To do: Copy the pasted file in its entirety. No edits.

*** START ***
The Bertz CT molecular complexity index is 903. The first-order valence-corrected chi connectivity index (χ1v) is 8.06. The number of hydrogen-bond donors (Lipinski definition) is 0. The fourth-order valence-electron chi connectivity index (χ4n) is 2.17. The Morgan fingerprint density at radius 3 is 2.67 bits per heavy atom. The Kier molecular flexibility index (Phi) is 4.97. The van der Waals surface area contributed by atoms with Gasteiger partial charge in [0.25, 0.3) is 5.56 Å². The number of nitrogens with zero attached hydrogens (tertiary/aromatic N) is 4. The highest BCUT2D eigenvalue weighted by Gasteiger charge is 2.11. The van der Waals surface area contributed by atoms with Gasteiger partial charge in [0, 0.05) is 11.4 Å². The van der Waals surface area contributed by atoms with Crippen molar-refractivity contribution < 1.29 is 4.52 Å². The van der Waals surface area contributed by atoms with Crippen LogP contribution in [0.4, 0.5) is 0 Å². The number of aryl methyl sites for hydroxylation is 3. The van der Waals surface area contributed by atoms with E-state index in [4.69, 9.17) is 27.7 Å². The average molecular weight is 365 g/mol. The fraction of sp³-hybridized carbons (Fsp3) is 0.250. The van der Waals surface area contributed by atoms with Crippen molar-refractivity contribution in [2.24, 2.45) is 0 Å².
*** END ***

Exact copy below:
The Bertz CT molecular complexity index is 903. The first-order valence-corrected chi connectivity index (χ1v) is 8.06. The number of hydrogen-bond donors (Lipinski definition) is 0. The fourth-order valence-electron chi connectivity index (χ4n) is 2.17. The Morgan fingerprint density at radius 3 is 2.67 bits per heavy atom. The Kier molecular flexibility index (Phi) is 4.97. The van der Waals surface area contributed by atoms with Gasteiger partial charge in [0.25, 0.3) is 5.56 Å². The number of nitrogens with zero attached hydrogens (tertiary/aromatic N) is 4. The highest BCUT2D eigenvalue weighted by Gasteiger charge is 2.11. The van der Waals surface area contributed by atoms with Gasteiger partial charge in [0, 0.05) is 11.4 Å². The van der Waals surface area contributed by atoms with Crippen molar-refractivity contribution < 1.29 is 4.52 Å². The van der Waals surface area contributed by atoms with Crippen LogP contribution in [0.4, 0.5) is 0 Å². The number of aryl methyl sites for hydroxylation is 3. The van der Waals surface area contributed by atoms with E-state index in [4.69, 9.17) is 27.7 Å². The average molecular weight is 365 g/mol. The fraction of sp³-hybridized carbons (Fsp3) is 0.250. The van der Waals surface area contributed by atoms with Crippen molar-refractivity contribution in [2.24, 2.45) is 0 Å².